On Wednesday, April 29, 2020 at 12:39:40 PM UTC-4, George Herold wrote:
On Wednesday, April 29, 2020 at 12:00:38 PM UTC-4, jla...@highlandsniptechnology.com wrote:
I'd been thinking about this, but it has official status now.
"Superfluous Demand".

https://www.zerohedge.com/markets/superfluous-demand-free-fall-whats-upside-re-opening-small-business

My idea is that the Marxist concept of the surplus product of labor
has been going not so much to fat-cat capitalists, but to workers who
spend their wages on silly stuff like premium cable, essential scented
oils, $500 basketball seats, $70K ugly trucks and SUVs, boats that are
rarely used, cruises, wine tours, art studios, like that.

I've noticed the kinds of small businesses that are going under now
and may never come back. Many were silly things like weird nutrients,
strange dance studios, knitting specialties, psychic councelling,
exercize studios next to hilly parks, wine tasting boutiques,
hop-heavy brewpubs, gift stores full of hideous junk.

There's lots of silly electronics and phone/web apps too, highly
derivative ideas that create money-losing angel companies but that
people don't really need. Like $1200 phones.

Mo has two units at ActivSpace, a big building full of small units
rented to anyone at high cost per square foot. It's full of tattoo
artists, art studios, crafts, repair services, skin and hair care, all
kinds of marginally-profitable weird stuff. It rents month-to-month
and people are not paying.


Hmm.. OK I tend to be a frugal type. But I wonder if everyone (in US)
will be a bit more frugal after this? And that will mean less money
moving around... lower GDP...
I don't want to be a Cassandra, but I worry a crash might come.
And have been thinking about talking to my stock broker guy and moving
~1/2 my assets in stocks to something else for a while. But what
'something else'?

George H.



Get a copy of " A Random Walk down Wall Street " Buy it used off Abe or Amazon.

I would not recommend selling stocks right now.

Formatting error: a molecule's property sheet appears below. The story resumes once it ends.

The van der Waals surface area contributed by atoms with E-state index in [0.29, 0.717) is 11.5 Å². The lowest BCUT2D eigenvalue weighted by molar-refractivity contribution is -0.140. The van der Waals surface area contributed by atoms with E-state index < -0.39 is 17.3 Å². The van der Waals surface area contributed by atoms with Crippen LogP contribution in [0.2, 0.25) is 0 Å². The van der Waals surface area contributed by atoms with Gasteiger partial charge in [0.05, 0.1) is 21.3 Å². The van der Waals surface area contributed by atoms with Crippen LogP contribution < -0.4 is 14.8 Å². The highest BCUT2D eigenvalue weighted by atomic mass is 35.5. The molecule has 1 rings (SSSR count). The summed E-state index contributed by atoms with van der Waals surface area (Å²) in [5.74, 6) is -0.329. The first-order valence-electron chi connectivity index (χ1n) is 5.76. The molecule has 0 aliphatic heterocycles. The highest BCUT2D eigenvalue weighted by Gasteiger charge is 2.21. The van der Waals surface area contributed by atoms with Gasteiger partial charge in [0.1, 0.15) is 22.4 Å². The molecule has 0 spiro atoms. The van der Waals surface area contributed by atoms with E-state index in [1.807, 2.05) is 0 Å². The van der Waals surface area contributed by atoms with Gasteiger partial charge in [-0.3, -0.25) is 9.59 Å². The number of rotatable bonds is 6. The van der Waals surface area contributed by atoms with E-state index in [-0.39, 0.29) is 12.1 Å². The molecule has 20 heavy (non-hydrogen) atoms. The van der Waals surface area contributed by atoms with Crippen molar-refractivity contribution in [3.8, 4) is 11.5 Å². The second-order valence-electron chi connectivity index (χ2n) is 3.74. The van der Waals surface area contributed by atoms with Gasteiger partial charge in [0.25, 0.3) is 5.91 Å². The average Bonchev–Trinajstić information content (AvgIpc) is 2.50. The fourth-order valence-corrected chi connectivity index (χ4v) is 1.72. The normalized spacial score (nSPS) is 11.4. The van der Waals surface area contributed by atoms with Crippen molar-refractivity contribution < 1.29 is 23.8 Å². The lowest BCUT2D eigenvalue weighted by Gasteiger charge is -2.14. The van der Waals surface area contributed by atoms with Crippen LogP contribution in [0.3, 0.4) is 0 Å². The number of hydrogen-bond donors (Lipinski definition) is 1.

Doesn't that depend entirely on the stock?

--

Rick C.

++ Get 1,000 miles of free Supercharging
++ Tesla referral code - https://ts.la/richard11209


There are definitely exceptions. The recommendation was for stocks in general, say index 500 funds.

Dan

Ricky C
Guest

Sat May 02, 2020 12:45 am   



On Friday, May 1, 2020 at 3:48:50 PM UTC-4, dca...@krl.org wrote:
Quote:
On Thursday, April 30, 2020 at 11:59:52 PM UTC-4, Ricky C wrote:
On Thursday, April 30, 2020 at 10:23:53 PM UTC-4, dca...@krl.org wrote:
On Wednesday, April 29, 2020 at 12:39:40 PM UTC-4, George Herold wrote:
On Wednesday, April 29, 2020 at 12:00:38 PM UTC-4, jla...@highlandsniptechnology.com wrote:
I'd been thinking about this, but it has official status now.
"Superfluous Demand".

https://www.zerohedge.com/markets/superfluous-demand-free-fall-whats-upside-re-opening-small-business

My idea is that the Marxist concept of the surplus product of labor
has been going not so much to fat-cat capitalists, but to workers who
spend their wages on silly stuff like premium cable, essential scented
oils, $500 basketball seats, $70K ugly trucks and SUVs, boats that are
rarely used, cruises, wine tours, art studios, like that.

I've noticed the kinds of small businesses that are going under now
and may never come back. Many were silly things like weird nutrients,
strange dance studios, knitting specialties, psychic councelling,
exercize studios next to hilly parks, wine tasting boutiques,
hop-heavy brewpubs, gift stores full of hideous junk.

There's lots of silly electronics and phone/web apps too, highly
derivative ideas that create money-losing angel companies but that
people don't really need. Like $1200 phones.

Mo has two units at ActivSpace, a big building full of small units
rented to anyone at high cost per square foot. It's full of tattoo
artists, art studios, crafts, repair services, skin and hair care, all
kinds of marginally-profitable weird stuff. It rents month-to-month
and people are not paying.


Hmm.. OK I tend to be a frugal type. But I wonder if everyone (in US)
will be a bit more frugal after this? And that will mean less money